This event is presented on the 1st Tuesday of the month by the Straw Dog Writers Guild in Northampton, MA at The Elevens. I decided to take a little road trip & see what is happening outside Albany. It was about 2 hours over there, with rush-hour traffic getting out of Albany, but otherwise a pleasant trip to 140 Pleasant Street. The Elevens is a small rock club & bar attached to an Irish pub-like bar. There is a stage with professional lighting & a sound-guy in a sound-booth.
Jacquelline Sheehan & Nila
They have an interesting system here where each writer who wants to read puts his or her name on a slip of paper then 8 names are drawn at random. Names not drawn are saved for next month & if you show up then you are guaranteed a slot; my name was not picked. The room was filled with mostly women, 40s & 50s & older, a handful of younger folk, but most of the readers were men. Although all the folks in charge were women. Jacqueline Sheehan served as host & introduced Terry Johnson to talk about the 30 poems in 30 days project & writing from prompts.
Then Jacqueline introduced Nila who served as MC & timer, enforcing a 5-minute rule. Grant was the youngest reader & one of the few poets, reading "Striations" about clouds, then a long heart-break poem in many parts, filled with "the pathetic fallacy" (i.e., weeping trees, sad skies, etc.). Beth followed with short prose pieces, "Storm Over the Marsh" & a piece of prose fiction set in a mental hospital, "Man Singing."
Richard Horton read from his self-published collection of short fiction, Strange City. The first piece sounded like a journal/memoir of the 1966 event, "East Coast Blackout," followed by "The End of the Vegetables" -- all art is autobiographical, I guess. When he saw me taking pictures, Shane, the next reader, had asked me not to take his; he was a tall, thin guy, with neat hair & trimmed mustache in a 3-piece suit without a tie; his piece was a tedious interview of a rock star, part of a longer work (thank god for the timer). I usually accomodate folks who ask not to take their picture, but he didn't ask not to print his name, or his description.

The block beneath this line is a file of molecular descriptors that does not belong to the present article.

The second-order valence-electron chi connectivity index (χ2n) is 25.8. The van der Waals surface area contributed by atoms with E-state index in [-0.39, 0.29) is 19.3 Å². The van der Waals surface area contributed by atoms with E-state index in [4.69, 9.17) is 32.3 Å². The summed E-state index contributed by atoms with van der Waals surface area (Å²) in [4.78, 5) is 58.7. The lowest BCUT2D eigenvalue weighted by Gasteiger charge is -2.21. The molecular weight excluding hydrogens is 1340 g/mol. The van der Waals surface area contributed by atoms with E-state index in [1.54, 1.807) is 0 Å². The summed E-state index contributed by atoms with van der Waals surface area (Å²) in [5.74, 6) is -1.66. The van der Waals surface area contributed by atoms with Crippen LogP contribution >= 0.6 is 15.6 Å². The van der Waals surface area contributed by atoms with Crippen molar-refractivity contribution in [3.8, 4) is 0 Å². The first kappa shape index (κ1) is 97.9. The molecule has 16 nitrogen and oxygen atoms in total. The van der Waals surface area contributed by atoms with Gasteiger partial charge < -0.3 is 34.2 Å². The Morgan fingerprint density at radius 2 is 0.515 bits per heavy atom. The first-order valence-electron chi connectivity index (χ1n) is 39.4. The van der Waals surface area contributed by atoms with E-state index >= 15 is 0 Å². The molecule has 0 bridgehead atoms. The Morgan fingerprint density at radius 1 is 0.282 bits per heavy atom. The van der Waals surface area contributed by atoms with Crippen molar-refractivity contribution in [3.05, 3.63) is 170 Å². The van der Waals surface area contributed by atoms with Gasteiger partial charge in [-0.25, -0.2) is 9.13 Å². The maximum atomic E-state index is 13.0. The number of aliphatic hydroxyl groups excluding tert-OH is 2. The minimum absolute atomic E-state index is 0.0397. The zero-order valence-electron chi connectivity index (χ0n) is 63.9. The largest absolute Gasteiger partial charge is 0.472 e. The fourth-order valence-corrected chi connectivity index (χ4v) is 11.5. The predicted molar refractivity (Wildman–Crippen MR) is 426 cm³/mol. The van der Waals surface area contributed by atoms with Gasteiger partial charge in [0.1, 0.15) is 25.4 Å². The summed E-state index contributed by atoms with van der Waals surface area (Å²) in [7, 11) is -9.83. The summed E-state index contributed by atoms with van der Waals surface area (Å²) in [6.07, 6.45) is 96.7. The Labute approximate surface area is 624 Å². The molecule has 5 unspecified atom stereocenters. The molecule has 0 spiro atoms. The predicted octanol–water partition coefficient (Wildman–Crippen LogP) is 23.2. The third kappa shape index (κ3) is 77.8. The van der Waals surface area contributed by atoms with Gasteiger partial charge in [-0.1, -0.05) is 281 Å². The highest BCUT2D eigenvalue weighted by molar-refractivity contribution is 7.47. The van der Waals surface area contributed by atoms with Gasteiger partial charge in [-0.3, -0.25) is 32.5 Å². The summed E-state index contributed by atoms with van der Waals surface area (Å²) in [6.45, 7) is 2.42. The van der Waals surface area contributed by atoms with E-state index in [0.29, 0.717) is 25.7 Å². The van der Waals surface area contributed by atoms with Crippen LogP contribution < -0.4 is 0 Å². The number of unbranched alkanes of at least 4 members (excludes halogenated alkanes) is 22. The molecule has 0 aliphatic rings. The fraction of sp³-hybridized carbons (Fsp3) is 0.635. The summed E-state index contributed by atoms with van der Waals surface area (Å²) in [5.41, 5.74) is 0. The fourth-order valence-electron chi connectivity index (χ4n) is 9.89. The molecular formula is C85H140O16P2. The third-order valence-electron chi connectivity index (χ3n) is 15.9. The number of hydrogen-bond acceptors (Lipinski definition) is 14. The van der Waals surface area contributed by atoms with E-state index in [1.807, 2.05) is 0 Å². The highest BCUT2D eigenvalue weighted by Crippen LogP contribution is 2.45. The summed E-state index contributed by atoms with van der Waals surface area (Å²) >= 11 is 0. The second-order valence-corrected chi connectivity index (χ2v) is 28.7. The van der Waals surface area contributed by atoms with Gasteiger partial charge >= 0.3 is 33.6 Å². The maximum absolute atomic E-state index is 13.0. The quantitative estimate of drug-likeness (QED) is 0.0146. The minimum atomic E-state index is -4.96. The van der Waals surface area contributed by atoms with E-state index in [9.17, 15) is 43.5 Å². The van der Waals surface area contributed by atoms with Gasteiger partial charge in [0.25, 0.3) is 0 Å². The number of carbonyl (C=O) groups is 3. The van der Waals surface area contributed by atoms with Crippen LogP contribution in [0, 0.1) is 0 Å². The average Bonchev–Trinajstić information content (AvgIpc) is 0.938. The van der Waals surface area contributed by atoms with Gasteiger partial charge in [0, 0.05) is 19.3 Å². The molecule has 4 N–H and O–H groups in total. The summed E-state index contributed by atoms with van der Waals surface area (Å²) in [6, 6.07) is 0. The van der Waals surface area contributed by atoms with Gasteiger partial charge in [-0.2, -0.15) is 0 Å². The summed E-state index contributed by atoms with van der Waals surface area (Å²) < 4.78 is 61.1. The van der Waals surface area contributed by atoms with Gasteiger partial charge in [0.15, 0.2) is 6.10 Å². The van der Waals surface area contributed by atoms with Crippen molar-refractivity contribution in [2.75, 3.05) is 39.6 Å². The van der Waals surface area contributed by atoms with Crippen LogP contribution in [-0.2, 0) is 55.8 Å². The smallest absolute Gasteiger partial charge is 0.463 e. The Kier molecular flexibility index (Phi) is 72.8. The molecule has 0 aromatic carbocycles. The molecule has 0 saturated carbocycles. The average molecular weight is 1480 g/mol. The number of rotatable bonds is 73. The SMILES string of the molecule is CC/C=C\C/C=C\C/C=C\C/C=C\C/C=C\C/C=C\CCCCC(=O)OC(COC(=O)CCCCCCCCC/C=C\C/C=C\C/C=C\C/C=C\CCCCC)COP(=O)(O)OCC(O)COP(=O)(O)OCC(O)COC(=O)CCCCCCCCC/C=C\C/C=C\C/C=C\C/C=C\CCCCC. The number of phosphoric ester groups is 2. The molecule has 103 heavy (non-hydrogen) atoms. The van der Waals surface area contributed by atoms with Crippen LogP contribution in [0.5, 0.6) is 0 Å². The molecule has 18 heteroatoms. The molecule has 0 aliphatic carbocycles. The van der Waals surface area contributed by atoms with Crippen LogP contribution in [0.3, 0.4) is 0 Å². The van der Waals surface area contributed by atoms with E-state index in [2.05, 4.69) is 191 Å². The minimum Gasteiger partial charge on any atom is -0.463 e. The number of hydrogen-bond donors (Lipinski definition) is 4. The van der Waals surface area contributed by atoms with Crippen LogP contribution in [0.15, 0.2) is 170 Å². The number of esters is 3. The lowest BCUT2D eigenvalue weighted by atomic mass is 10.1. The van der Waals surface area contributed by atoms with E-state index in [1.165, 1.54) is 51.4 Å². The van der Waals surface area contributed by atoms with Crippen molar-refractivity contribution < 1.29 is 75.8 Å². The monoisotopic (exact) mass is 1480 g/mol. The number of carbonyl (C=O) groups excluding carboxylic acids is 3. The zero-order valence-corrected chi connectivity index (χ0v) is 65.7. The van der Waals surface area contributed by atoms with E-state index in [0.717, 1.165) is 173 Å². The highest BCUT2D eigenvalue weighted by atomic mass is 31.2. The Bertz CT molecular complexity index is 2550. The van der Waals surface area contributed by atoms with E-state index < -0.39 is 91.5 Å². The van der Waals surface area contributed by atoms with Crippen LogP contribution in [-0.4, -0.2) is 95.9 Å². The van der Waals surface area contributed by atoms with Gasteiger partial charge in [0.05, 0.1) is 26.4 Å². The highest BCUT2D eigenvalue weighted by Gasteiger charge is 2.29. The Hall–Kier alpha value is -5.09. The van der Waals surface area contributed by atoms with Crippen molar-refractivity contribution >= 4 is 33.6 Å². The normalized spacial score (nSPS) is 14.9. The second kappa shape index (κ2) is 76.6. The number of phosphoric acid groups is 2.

Nila, the MC, was next with a single, long poem "Among the Gardens" filled with cicadas, a yew tree & the Moon. The next reader read a section from a book by Harriet Rogers, the beginning of a mystery story, but she said she was not Harriet Rogers. Another mystery.
Mark Hart read a couple of poems, elegies for his father. The first, "Flight from Ducksford," about the father surviving as a pilot in World War II, followed by a consideration of Quantum physics & immortality, "The Field." Dick Bentley was the night's last reader with what was either prose fiction or memoir -- does it matter?
It was fun, different, but a long way from the busy poetry scene of Albany, NY, even with a stop-over part way at the Leprechaun's cottage, so if anyone who shows up next month wants to claim to be "Dan Wilcox," that's OK with me. You'll probably make me look good.